# Why are CFTs not usually studied in momentum space?

Conformal symmetry in QFT has been extremely useful for physics. However, while most of QFT is usually done in momentum space, CFTs are usually studied in position space or in terms of Mellin transformed variables (as opposed to Fourier transformation to go to momentum space). It seems the reasoning must have something to do with existence of massless particles and bad branch cuts in momentum space. But I want to make these statements precise.

So, what exactly is the reason CFTs (especially 2D CFTs) are not studied in momentum space?

There are some relatively new papers in momentum space CFT (e.g., this one), but still by and large momentum space is usually not the first choice for analysing CFTs.

In a standard QFT you study scattering amplitudes. The Fourier transform of the two point function $$\langle \phi(x) \phi(0) \rangle$$ contains a pole at stable particles $$p^2 = m^2$$. This pole is picked up by the LSZ reduction theorem when you study scattering amplitudes.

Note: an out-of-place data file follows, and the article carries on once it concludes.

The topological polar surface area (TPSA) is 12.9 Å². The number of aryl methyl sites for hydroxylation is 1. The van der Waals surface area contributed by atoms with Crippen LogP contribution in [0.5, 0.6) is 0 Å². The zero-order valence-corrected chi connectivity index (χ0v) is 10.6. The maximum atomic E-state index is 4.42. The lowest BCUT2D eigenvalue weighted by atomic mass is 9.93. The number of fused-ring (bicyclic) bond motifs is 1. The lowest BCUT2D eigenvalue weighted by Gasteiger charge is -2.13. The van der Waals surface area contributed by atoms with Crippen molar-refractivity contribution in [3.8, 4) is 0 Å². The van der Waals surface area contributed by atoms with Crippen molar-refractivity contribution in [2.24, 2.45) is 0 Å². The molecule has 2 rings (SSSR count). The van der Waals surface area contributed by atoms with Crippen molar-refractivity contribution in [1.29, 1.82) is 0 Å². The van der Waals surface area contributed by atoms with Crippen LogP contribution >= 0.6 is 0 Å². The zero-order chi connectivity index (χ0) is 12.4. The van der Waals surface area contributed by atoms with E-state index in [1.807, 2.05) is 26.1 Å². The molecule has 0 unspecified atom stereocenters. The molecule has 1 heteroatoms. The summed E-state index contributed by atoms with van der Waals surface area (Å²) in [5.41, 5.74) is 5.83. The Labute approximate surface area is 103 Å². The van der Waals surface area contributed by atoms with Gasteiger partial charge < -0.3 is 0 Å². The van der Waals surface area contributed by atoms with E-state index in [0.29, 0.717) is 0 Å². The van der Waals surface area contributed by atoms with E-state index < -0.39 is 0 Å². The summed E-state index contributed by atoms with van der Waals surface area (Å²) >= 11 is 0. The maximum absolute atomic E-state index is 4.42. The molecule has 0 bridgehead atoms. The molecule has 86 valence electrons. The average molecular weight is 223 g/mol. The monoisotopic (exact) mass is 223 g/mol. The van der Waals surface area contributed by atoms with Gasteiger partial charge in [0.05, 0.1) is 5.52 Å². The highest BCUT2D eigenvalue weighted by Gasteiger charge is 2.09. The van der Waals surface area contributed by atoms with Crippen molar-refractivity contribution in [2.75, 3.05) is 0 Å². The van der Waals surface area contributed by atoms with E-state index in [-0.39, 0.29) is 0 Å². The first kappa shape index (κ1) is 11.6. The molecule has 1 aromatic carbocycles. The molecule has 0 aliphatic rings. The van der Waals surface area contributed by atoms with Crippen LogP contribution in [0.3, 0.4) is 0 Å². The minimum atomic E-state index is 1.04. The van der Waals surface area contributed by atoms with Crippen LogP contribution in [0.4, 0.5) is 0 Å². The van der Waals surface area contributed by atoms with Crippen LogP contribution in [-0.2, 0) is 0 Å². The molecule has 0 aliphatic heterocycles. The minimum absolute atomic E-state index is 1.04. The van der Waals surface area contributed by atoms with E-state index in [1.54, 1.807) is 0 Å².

However, in a CFT, conformal symmetry implies that you don't have these isolated poles in the complex $$p^2$$ plane. If you try to apply the LSZ reduction theorem to a CFT, your scattering amplitudes will always be $$0$$ for this reason, as you won't have this pole to cancel out the factor of $$(p^2 - m^2)$$.

Thing is, in a CFT, scattering is not the right thing to study. Because you have scaling symmetry, there's no meaningful notion of widely separated wave packets. How can you "widely separate" anything when you can always rescale them close together?

Because of this, the meaningful things to study in CFT take on a very different character than standard QFTs, like QED, where you usually study scattering amplitudes of momentum eigenstates.

Another answer points out that scattering amplitudes are not good observables in CFT. This is certainly true. But also in QFT not everything is scattering amplitudes.

One important reason why CFT is usually favoring position space (or Mellin space) is the operator product expansion (OPE). This is the tool that makes CFT so much more tractable than QFT, and it works like a charm in position space: the OPE converges very fast whenever two operators are close to each other.

There is also an OPE in momentum space, but:

1. it only applies to Wightman functions, not time-ordered products or Euclidean correlators,
2. its convergence properties are not as nice as in position space (since the question asks specifically about 2D CFT, see arXiv:1912.05550).